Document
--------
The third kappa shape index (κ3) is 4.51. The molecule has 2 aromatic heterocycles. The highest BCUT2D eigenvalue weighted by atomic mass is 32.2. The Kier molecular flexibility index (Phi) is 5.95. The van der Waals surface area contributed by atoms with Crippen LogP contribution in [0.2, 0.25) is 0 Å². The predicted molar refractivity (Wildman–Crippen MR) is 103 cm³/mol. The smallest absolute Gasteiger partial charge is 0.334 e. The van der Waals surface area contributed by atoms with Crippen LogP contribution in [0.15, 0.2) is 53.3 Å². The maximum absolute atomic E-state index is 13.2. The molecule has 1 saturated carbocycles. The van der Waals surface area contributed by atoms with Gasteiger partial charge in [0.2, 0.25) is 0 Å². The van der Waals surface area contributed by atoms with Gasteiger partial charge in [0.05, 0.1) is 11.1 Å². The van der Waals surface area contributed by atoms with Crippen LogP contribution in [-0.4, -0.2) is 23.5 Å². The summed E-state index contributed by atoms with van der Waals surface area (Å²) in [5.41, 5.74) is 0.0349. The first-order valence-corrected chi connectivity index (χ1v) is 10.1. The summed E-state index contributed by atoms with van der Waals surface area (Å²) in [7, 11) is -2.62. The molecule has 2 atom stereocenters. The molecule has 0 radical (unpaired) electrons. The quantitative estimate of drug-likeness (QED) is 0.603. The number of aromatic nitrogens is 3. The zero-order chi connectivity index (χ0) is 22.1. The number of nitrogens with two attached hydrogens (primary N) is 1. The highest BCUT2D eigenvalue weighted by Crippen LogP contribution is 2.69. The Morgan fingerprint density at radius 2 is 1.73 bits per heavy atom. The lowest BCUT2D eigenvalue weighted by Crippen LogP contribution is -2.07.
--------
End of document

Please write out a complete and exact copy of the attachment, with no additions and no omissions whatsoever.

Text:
The third kappa shape index (κ3) is 4.51. The molecule has 2 aromatic heterocycles. The highest BCUT2D eigenvalue weighted by atomic mass is 32.2. The Kier molecular flexibility index (Phi) is 5.95. The van der Waals surface area contributed by atoms with Crippen LogP contribution in [0.2, 0.25) is 0 Å². The predicted molar refractivity (Wildman–Crippen MR) is 103 cm³/mol. The smallest absolute Gasteiger partial charge is 0.334 e. The van der Waals surface area contributed by atoms with Crippen LogP contribution in [0.15, 0.2) is 53.3 Å². The maximum absolute atomic E-state index is 13.2. The molecule has 1 saturated carbocycles. The van der Waals surface area contributed by atoms with Gasteiger partial charge in [0.2, 0.25) is 0 Å². The van der Waals surface area contributed by atoms with Gasteiger partial charge in [0.05, 0.1) is 11.1 Å². The van der Waals surface area contributed by atoms with Crippen LogP contribution in [-0.4, -0.2) is 23.5 Å². The summed E-state index contributed by atoms with van der Waals surface area (Å²) in [5.41, 5.74) is 0.0349. The first-order valence-corrected chi connectivity index (χ1v) is 10.1. The summed E-state index contributed by atoms with van der Waals surface area (Å²) in [7, 11) is -2.62. The molecule has 2 atom stereocenters. The molecule has 0 radical (unpaired) electrons. The quantitative estimate of drug-likeness (QED) is 0.603. The number of aromatic nitrogens is 3. The zero-order chi connectivity index (χ0) is 22.1. The number of nitrogens with two attached hydrogens (primary N) is 1. The highest BCUT2D eigenvalue weighted by Crippen LogP contribution is 2.69. The Morgan fingerprint density at radius 2 is 1.73 bits per heavy atom. The lowest BCUT2D eigenvalue weighted by Crippen LogP contribution is -2.07.